In 2016, Andrew Hamilton became NYU's 16th president and has been a regular visitor to the Shanghai campus. During his fifth visit on the occasion of his inauguration, he talks with NYUSH about his priorities for the Global Network and NYU Shanghai’s bright future.
NYUSH: You were previously Vice-Chancellor of Oxford University and Provost at Yale. You’ve taken over as President of NYU after a period of expansion under former president John Sexton. What excites you about leading NYU and its Global Network?
AH: One of the reasons I came to NYU was the University’s remarkable trajectory over the past several decades, transforming itself from a largely regional school to one of the world’s foremost research universities, a global university with three degree-granting campuses.
What truly distinguishes NYU is our focus on the future and our willingness to take risks to shape that future. Other universities have larger endowments or longer histories. But no university matches NYU for its boldness of spirit and ambition.
NYUSH: How does NYU Shanghai fit into NYU’s plans for the future?
AH: NYU Shanghai is a prime example of the boldness in action that has marked NYU’s history and has led to extraordinary achievement. The student body comes from 66 countries and 31 Chinese provinces. The students have won international prizes for technology and leadership. The faculty have shaped a unique liberal arts curriculum influenced by China and tailored for the 21st century. The research centers are garnering attention and praise around the world. And the milestone that NYU Shanghai will reach later this year – the graduation of its first class – underscores just how quickly NYU Shanghai has achieved excellence. Just recently two seniors in the founding class were selected for elite postgraduate Schwarzman scholarships to Tsinghua University in Beijing, demonstrating the high regard in which our students are held.
Of course NYU Shanghai makes up part of a larger innovation: NYU’s global network. Along with NYU Shanghai are NYU Abu Dhabi, with its own outstanding faculty and talented students; 11 other sites on six continents at which NYU undergraduates can study abroad and graduate students and faculty can pursue research; the largest number of students studying abroad and the largest group of international students attending any US university.
NYUSH: What are the priorities of your leadership?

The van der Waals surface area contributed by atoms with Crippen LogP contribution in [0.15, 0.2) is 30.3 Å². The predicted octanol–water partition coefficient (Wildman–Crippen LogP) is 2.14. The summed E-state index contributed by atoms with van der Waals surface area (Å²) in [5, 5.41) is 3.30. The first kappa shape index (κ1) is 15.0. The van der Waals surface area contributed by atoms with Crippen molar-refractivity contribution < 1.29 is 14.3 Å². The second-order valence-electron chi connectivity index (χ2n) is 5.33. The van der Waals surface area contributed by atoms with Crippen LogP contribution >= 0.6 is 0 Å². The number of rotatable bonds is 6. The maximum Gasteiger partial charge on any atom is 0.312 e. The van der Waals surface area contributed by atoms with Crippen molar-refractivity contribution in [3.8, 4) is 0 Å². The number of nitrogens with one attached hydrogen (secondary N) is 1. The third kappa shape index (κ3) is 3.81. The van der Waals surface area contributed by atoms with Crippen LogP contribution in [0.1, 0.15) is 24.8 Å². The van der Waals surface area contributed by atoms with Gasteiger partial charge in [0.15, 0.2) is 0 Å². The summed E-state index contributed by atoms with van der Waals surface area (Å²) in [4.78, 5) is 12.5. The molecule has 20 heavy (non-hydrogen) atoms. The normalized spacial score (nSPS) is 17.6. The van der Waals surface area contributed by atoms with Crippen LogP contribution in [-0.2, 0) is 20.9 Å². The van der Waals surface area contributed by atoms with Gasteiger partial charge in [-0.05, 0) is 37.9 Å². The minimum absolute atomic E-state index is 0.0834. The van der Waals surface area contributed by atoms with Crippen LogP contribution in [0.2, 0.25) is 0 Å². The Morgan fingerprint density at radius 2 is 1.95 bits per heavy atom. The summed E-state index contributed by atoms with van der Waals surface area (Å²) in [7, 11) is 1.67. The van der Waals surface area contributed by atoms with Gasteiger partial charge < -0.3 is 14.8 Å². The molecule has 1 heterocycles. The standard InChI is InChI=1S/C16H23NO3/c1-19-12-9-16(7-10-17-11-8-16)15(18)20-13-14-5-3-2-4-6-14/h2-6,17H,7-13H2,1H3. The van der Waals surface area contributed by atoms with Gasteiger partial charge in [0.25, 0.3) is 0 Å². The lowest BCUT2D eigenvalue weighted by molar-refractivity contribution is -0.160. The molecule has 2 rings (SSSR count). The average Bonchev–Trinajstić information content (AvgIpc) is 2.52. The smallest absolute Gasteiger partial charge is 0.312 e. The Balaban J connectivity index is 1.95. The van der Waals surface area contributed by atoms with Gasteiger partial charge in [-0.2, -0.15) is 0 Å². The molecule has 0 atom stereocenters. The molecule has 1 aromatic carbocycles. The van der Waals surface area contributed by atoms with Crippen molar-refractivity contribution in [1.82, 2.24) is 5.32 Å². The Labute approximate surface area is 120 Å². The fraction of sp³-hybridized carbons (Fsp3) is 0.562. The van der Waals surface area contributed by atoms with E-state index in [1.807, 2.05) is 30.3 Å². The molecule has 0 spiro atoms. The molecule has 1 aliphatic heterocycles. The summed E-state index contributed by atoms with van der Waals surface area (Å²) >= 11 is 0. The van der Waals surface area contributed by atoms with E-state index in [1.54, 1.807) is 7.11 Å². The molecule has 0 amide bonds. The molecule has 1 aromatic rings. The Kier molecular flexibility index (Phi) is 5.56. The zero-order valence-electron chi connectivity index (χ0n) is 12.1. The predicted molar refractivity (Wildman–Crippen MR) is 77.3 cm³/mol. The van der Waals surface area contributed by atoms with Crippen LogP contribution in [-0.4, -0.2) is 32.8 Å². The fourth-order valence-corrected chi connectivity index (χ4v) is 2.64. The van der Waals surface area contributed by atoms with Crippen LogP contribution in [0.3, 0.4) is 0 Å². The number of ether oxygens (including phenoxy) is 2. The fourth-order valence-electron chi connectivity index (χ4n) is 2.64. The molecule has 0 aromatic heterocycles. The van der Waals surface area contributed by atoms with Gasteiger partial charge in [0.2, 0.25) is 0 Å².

AH: There has never been a time when bold action on global education is more urgently needed than now. In the face of destructive public discourse on immigration, suspicion of entire religions and ethnic groups, and a range of problems – from climate change to ideological extremism – that defy borders, it is essential that we choose not to retreat but to engage.
We must make a priority of refining the global network, of ensuring that it aligns throughout with our academic standards and principles. In the near term, that means our focus will be less on increasing the number of our NYU campuses or global sites and more on reaching the full potential of the exceptional global enterprise NYU has already built, guided always by the goals of enhancing our students’ education and serving our faculty’s scholarly interests.
NYU Shanghai has already begun to expand, increasing its annual undergraduate intake for next year from 300 to 350 students. We will continue to grow the student body steadily with a long-term target of 2,000 undergraduates.
We must continue improving the connections until the links feel like second nature. We must carry on the work we have already begun with the Global Research Initiative: expanding the role of the global sites so that in addition to their traditional mission of undergraduate education they become centers of real research excellence involving faculty and graduate students. And we must ensure that these wonderful academic and global opportunities are available to all NYU students, no matter what their financial background.
NYUSH: What are your hopes for the future of NYU Shanghai?
AH: I encourage the NYU Shanghai community to keep doing what you have done so well up to this point: taking risks yourselves with a sense of adventure and openness; asking new questions and creating new answers; and sharing what you observe that works as well as what opportunities you see for improvement.
I have utmost faith in NYU Shanghai, as I do in NYU, and I pledge to work using all of the tools I can on its behalf—in honor of its past, in celebration of the present, and especially in anticipation of its splendid future.